Optimism For A Vaccine, State Unemployment Delays A new analysis from Columbia University says that roughly 36,000 people could've been saved if the United States had started social distancing just one week earlier. But that all hinges on whether people would have been willing to stay home.

Sign up for 'The New Normal' newsletter

Research with mice, guinea pigs and monkeys is making scientists increasingly optimistic about the chances for developing a COVID-19 vaccine. Three studies released Wednesday show promising results after the animals received experimental vaccines. But public health success will require global cooperation.

Meanwhile, state unemployment agencies are feeling the pinch as they try to keep up with unparalleled demand for their services.

And as bordering towns begin to ease stay-at-home restrictions, the logistics around reopening neighboring areas is leading to quite a bit of confusion.

Plus, sometimes you just need a hug. And if you're isolating alone, TikTok star Tabitha Brown has got you covered with comfort content to help you feel loved.
NPR logo

Optimism For A Vaccine; Strapped Unemployment Offices Leave Many Waiting

  • Download
  • <iframe src="https://www.npr.org/player/embed/860018030/860574532" width="100%" height="290" frameborder="0" scrolling="no" title="NPR embedded audio player">
  • Transcript
Optimism For A Vaccine; Strapped Unemployment Offices Leave Many Waiting

Optimism For A Vaccine; Strapped Unemployment Offices Leave Many Waiting

Optimism For A Vaccine; Strapped Unemployment Offices Leave Many Waiting

  • Download
  • <iframe src="https://www.npr.org/player/embed/860018030/860574532" width="100%" height="290" frameborder="0" scrolling="no" title="NPR embedded audio player">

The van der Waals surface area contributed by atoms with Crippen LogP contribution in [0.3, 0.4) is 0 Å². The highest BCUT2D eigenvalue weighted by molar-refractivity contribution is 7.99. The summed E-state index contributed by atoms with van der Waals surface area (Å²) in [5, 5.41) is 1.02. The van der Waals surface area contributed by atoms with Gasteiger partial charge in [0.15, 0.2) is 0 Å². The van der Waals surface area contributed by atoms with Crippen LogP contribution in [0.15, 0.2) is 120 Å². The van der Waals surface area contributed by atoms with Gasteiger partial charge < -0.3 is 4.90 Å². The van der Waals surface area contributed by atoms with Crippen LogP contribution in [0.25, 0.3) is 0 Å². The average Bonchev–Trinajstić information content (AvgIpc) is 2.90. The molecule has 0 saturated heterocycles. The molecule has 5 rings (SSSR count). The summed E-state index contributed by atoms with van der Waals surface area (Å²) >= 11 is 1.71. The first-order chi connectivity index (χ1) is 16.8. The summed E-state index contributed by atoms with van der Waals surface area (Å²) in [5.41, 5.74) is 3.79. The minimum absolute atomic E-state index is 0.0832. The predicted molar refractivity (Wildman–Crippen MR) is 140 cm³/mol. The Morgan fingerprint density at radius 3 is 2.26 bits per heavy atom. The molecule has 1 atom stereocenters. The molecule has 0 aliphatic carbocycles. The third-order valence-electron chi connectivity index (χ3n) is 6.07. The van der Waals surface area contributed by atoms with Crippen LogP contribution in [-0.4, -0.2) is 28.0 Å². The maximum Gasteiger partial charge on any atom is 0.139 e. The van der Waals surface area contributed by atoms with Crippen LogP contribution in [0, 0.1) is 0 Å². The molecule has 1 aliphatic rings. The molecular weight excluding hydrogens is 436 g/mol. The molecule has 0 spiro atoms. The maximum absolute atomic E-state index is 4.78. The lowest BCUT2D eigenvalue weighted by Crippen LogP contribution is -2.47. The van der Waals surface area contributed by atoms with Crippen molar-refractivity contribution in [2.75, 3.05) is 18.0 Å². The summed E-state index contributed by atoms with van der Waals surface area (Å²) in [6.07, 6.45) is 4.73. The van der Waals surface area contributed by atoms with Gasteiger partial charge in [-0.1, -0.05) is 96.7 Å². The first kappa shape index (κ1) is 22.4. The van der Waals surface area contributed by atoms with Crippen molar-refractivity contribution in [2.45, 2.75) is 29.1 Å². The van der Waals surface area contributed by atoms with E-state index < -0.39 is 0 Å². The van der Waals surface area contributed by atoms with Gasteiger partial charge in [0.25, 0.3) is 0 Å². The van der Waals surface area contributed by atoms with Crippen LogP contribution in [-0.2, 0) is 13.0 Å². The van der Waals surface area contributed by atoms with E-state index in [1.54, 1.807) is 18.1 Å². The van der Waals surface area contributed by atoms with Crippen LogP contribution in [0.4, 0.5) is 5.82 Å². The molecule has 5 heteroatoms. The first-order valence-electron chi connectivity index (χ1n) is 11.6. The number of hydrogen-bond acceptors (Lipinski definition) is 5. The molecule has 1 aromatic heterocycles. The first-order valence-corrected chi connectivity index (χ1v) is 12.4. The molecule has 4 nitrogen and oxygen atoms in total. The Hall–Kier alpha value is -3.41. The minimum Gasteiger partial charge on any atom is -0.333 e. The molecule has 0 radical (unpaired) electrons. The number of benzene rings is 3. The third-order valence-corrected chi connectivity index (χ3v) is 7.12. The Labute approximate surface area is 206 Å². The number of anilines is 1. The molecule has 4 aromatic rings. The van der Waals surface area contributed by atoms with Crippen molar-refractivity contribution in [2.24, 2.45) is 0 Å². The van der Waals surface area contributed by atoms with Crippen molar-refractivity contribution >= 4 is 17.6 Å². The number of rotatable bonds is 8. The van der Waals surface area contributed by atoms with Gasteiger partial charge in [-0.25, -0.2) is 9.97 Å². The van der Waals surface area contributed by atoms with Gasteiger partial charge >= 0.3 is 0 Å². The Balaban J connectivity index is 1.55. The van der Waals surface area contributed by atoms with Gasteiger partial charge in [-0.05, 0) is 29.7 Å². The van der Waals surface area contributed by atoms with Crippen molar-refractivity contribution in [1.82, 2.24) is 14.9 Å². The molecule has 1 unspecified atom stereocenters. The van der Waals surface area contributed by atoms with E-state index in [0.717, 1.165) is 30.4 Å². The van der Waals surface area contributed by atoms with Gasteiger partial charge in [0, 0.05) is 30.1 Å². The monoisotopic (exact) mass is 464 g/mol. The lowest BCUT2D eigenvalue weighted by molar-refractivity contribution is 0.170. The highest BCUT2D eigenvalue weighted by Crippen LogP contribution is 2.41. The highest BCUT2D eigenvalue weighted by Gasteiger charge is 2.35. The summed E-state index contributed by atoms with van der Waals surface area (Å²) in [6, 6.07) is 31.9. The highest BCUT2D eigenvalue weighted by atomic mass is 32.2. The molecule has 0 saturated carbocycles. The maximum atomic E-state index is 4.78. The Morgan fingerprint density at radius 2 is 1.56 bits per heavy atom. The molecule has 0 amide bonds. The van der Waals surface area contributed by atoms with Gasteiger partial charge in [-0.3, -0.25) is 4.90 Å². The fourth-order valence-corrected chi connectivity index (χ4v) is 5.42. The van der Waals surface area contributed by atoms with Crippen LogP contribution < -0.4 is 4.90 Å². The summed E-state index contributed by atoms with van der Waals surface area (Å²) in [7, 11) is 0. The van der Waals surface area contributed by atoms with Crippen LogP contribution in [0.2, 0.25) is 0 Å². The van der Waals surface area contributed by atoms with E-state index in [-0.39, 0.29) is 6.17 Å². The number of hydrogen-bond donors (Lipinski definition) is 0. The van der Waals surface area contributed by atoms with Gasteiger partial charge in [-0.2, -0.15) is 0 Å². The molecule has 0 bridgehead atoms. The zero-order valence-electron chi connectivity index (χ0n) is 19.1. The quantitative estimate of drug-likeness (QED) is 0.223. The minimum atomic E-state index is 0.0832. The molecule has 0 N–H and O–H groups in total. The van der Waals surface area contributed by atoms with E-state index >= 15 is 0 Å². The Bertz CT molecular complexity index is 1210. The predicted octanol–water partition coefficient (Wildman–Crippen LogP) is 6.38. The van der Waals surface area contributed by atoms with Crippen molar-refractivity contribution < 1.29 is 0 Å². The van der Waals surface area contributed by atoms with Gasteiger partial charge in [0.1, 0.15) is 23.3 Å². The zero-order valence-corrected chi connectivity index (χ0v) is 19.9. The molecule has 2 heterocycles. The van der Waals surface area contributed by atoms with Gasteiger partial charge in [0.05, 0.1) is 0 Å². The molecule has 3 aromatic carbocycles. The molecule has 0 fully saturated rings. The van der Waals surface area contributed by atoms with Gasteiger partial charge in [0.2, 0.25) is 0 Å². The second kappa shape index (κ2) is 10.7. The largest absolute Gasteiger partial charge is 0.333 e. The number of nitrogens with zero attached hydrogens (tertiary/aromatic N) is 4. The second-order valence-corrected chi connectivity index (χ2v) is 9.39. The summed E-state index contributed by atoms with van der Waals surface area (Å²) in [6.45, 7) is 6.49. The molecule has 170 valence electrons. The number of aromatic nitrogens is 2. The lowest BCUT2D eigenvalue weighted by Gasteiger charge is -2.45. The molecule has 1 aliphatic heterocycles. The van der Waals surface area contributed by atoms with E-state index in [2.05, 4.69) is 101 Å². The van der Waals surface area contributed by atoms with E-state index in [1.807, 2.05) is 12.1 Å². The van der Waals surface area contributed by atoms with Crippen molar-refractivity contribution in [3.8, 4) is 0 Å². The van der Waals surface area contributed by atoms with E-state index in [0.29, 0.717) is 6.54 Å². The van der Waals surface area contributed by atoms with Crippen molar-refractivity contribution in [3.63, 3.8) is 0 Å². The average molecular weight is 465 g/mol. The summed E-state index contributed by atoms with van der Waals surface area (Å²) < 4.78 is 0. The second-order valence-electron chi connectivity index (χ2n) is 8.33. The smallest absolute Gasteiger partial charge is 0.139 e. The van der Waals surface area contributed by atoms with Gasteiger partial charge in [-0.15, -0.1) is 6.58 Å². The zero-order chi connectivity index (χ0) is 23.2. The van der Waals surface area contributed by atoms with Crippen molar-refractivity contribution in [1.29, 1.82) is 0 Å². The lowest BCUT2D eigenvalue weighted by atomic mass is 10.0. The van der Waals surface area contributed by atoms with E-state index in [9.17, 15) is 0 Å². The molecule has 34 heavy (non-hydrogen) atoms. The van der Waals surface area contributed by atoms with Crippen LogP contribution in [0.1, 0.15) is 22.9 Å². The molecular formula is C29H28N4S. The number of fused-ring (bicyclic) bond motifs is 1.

• Transcript

A sign "Temporarily Closed" is seen in front of a store amid the coronavirus pandemic on May 14, 2020 in Arlington, Virginia. - Another 3 million people filed initial unemployment claims last week on a seasonally adjusted basis, according to the Department of Labor. OLIVIER DOULIERY/AFP via Getty Images hide caption

toggle caption
OLIVIER DOULIERY/AFP via Getty Images

A sign "Temporarily Closed" is seen in front of a store amid the coronavirus pandemic on May 14, 2020 in Arlington, Virginia. - Another 3 million people filed initial unemployment claims last week on a seasonally adjusted basis, according to the Department of Labor.

OLIVIER DOULIERY/AFP via Getty Images

A new analysis from Columbia University says that roughly 36,000 people could've been saved if the United States had started social distancing just one week earlier. But that all hinges on whether people would have been willing to stay home.

Sign up for 'The New Normal' newsletter

Research with mice, guinea pigs and monkeys is making scientists increasingly optimistic about the chances for developing a COVID-19 vaccine. Three studies released Wednesday show promising results after the animals received experimental vaccines. But public health success will require global cooperation.

Meanwhile, state unemployment agencies are feeling the pinch as they try to keep up with unparalleled demand for their services.

And as bordering towns begin to ease stay-at-home restrictions, the logistics around reopening neighboring areas is leading to quite a bit of confusion.

Plus, sometimes you just need a hug. And if you're isolating alone, TikTok star Tabitha Brown has got you covered with comfort content to help you feel loved.

This episode was produced by Emily Alfin Johnson, Anne Li and Brent Baughman, and edited by Beth Donovan.